Research like this shows just how much evading our defaults requires self-control, and how much our level of self-control varies throughout the day depending on a range of psychological and physiological factors like how well we slept, the time since our last meal, how hard we’ve already worked to control ourselves. And critically, like those parole judges, we are often not aware of these fluctuations in self-control as we wend our way through the workday. When self-control wanes, our ability to catch and override default behaviors also wanes. Our more planful selves can lose control, giving way to reflex behaviors triggered on the spot.
So what you can you do to avoid unconscious defaults and provide yourself more behavioral flexibility in the moments of truth that matter most? Here are three suggestions that I have seen work well:
- Know your defaults: Make a list of the frequent “moments of truth” that populate your workday: the meetings, conversations, negotiations, conflicts, and other situations when your behavioral performance is of paramount importance. These are typically challenging interpersonal situations in which how you react, what you say, and what you do can be commandeered by defaults. Take your list, bring each of these situations to mind, and then identify your defaults. You will find them, and likely culprits will be behaviors such as interrupting, becoming aggressive or passive, taking ownership of ideas, micromanaging, and jumping too quickly to negative judgments of others.
- Anticipate and plan your overrides: Once you know your defaults, you can give yourself greater control by anticipating and planning ahead before these challenging moments of truth arise. Research shows that if you prepare and plan behaviors in advance and mentally rehearse them, you are 2-3 times likely to succeed in carrying out your plan. So in advance of your difficult end-of-day meeting, if careful listening is your goal — but frequent interruption is your default – rehearse a plan for better listening you’ll have a better chance of overriding your automatic reflexes.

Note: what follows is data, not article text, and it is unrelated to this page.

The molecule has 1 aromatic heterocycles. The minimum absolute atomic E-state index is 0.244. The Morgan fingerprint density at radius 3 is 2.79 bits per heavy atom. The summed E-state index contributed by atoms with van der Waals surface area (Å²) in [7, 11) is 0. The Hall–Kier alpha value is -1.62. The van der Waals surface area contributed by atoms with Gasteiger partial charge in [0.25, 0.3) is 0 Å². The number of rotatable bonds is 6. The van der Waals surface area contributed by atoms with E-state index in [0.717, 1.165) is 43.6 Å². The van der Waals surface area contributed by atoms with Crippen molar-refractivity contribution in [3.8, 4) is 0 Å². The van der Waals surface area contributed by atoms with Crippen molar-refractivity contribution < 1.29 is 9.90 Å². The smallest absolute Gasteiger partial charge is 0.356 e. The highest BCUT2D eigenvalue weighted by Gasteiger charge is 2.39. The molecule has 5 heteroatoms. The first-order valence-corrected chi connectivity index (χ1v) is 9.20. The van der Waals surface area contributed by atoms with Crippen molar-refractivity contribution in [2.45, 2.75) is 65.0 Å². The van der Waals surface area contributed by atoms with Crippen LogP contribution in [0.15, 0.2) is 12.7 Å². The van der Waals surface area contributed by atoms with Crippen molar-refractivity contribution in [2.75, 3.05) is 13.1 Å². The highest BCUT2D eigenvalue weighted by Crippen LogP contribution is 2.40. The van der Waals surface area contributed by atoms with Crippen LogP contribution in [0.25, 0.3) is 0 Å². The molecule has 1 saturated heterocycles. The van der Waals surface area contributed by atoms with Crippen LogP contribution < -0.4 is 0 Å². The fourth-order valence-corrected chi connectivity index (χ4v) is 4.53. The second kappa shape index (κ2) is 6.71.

- Design your days: Because self-control varies across a day and a workweek, it makes sense to track it and even plan your schedule around it. Why schedule high-conflict conversations before lunch, at the end of the day, or at the end of a tough week when your self-control is likely to be low? If an easy day has unexpectedly become difficult, consider shuffling your afternoon. You may very well avoid letting slip a snide comment you’ve held back or sharing half-baked criticisms that you know deserve more thought.
Too many professionals who are high-performers in their area of work pass through the behavioral situations of their day on auto-pilot, with defaults running the show. By getting to know your defaults and practicing working around them, you can take greater control over your workday and lead yourself and others more productively, moment to moment.